Five of the six most productive running backs from the 2005 season have moved on to the NFL, and that includes three – USC's Reggie Bush, Minnesota's Laurence Maroney and Wisconsin's Brian Calhoun – who were underclassmen and could have returned for another year.
Despite those early departures, 2006 figures to yield a bumper crop of running backs, including about a half dozen serious Heisman Trophy contenders. There are also a few sleepers and a bunch of simply solid ball-carriers around whom productive offenses can be built.
There's even another Bush, though Louisville workhorse Michael would never be confused with Reggie. But like Reggie, Michael could make a run at the Heisman Trophy.
Peterson is generally considered the best of this year's stellar group. For these running backs, separating themselves from tacklers will be much less difficult than separating themselves from each other.
Rivals.com 2006 Preseason Top Running Backs
1. Adrian Peterson, Oklahoma, Jr., 6-2, 215
A perfect blend of speed and power, Peterson has the moves to evade tacklers and the strength to run through them. The total package, he has gained 3,033 yards on the ground in two seasons and rushed for 1,108 yards last year despite missing considerable time with injuries. The Palestine, Texas, product saw his carries drop by nearly a third in his second season but still managed to find the end zone 14 times – just one TD shy of his freshman total.
2. Marshawn Lynch, California, Jr., 5-11, 215
Fast and powerful, the 5-11, 215-pounder rushed for 1,246 yards and 10 touchdowns last season despite missing two games and most of a third with hand and finger injuries. He can run inside for tough yardage, but makes excellent cuts and has big-play ability. He's also an excellent receiver. With teammate Justin Forsett continuing to push him, look for Lynch to become a bigger part of Cal's powerful offense.
3. Darren McFadden, Arkansas, So., 6-2, 210
Sprinter's speed with a good frame makes this slasher a threat to turn any carry into a long run. He needs only a small crease to make his way into the open field. He can outrun safeties who would appear to have the angle. Last season he rushed for 1,113 yards despite limited attempts early in the year. McFadden faces an uphill climb after suffering a toe injury in a fight outside a nightclub. He's out for the opener against USC and may miss more time.
4. Kenny Irons, Auburn, Sr., 5-11, 200
A quick-footed slasher, Irons also brings a little power. The veteran leader is best when making one move and turning on the speed. He rushed for 1,293 yards and 13 touchdowns in 2005. The Tigers coaches want Irons to add a few pounds. The important factor for Auburn is Irons plays like a big back, combining good speed and vision with a tenacity that could separate him from the others on this list as the season progresses.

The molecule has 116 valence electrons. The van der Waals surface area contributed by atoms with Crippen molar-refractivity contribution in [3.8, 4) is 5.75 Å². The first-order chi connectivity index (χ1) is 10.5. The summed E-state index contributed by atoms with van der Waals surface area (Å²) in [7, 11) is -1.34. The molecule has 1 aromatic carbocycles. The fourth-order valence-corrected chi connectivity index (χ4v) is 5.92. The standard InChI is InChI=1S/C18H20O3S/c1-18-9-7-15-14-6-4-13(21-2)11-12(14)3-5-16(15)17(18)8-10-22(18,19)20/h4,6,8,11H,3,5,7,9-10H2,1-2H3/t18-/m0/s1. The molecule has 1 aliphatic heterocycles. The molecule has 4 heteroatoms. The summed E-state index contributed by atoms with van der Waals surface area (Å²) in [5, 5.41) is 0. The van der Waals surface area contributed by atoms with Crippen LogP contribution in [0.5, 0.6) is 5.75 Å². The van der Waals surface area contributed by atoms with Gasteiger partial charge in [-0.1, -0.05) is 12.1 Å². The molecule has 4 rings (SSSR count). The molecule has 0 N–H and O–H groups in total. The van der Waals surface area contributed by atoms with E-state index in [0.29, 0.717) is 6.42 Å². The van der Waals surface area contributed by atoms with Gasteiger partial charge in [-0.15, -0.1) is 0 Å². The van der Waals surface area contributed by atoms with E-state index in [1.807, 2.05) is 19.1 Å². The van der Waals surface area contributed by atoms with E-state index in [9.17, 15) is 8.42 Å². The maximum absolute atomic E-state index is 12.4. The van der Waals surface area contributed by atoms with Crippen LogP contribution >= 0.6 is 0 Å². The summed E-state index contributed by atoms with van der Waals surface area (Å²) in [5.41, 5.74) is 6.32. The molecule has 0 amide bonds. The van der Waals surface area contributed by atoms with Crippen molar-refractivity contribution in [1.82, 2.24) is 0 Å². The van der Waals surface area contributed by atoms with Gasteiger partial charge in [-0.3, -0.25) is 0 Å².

5. Michael Bush, Louisville, Sr., 6-3, 250
A classic power runner, Bush moves the pile but also has breakaway speed. He rushed for 1,143 yards last season and had a 73-yard run. Most importantly, he scored 23 rushing touchdowns. Bush, with help from quarterback Brian Brohm, will anchor one of the nation's top offenses this season. Good showings against Miami and West Virginia could help propel Bush to the top of the Heisman Trophy list.
6. Mike Hart, Michigan, Jr., 5-9, 198
When healthy, he's among the nation's best. With excellent vision and even better balance, it's hard to bring him down on first contact. Injuries limited him to 662 yards in 2005, but he rushed for 1,455 as a freshman. With an up-and-coming sophomore in Kevin Grady - who was ranked the No. 22 prospect by Rivals.com in 2005 - nipping at his heels, Hart has all the incentive he needs to put up some gaudy numbers in 2006.
7. Steve Slaton, West Virginia, So., 5-10, 190
Fast and physical for his undersized frame, Slaton rushed for 1,128 yards as a freshman. His production is more impressive when considering he did not have more than 11 carries until the sixth game of the season but still posted five 100-yard plus performances. Slaton should be able to take advantage of the Mountaineers' weak schedule to rack up some eye-catching stats, talented quarterback Pat White figures to take some touches from him along the way.
8. James Davis, Clemson, So., 6-0, 205
Shifty and elusive, Davis gained 879 yards while splitting carries with Reggie Merriweather in 2005. He will get a chance to solidify himself as the every-down back in preseason drills, opening the door to a 1,500-yard season. The problem? Clemson coach Tommy Bowden is adding more multiple-back sets to take advantage of the team's depth. With all-everything C.J. Spiller arriving on campus Davis has his work cut out for him.
9. Jamaal Charles, Texas, So., 6-1, 190
Fast and elusive, he rushed for 878 yards and averaged 7.4 yards per carry despite an ankle injury that limited him in four games. This season he should be the focus of the Longhorns' offense. Charles put himself on the national scene with a 116-yard performance against Oklahoma last season that included an 80-yard scoring scamper. Don't let his speed fool you. Almost half of his rushing yardage was gained after contact.
10. Garrett Wolfe, Northern Illinois, Sr., 5-7, 177
Wolfe is an instinctive runner with good speed and excellent cuts. He is not a big guy, but is as effective between the tackles as he is outside them. The MAC's leading rusher in each of the last two seasons rushed for 1,580 yards and 16 touchdowns in 2005 and 1,656 yards in 2004. His 2005 total suffered because of an injury that cost him three games. Things are not all rosy in DeKalb, however. Wolfe will have to run behind three new offensive linemen this season.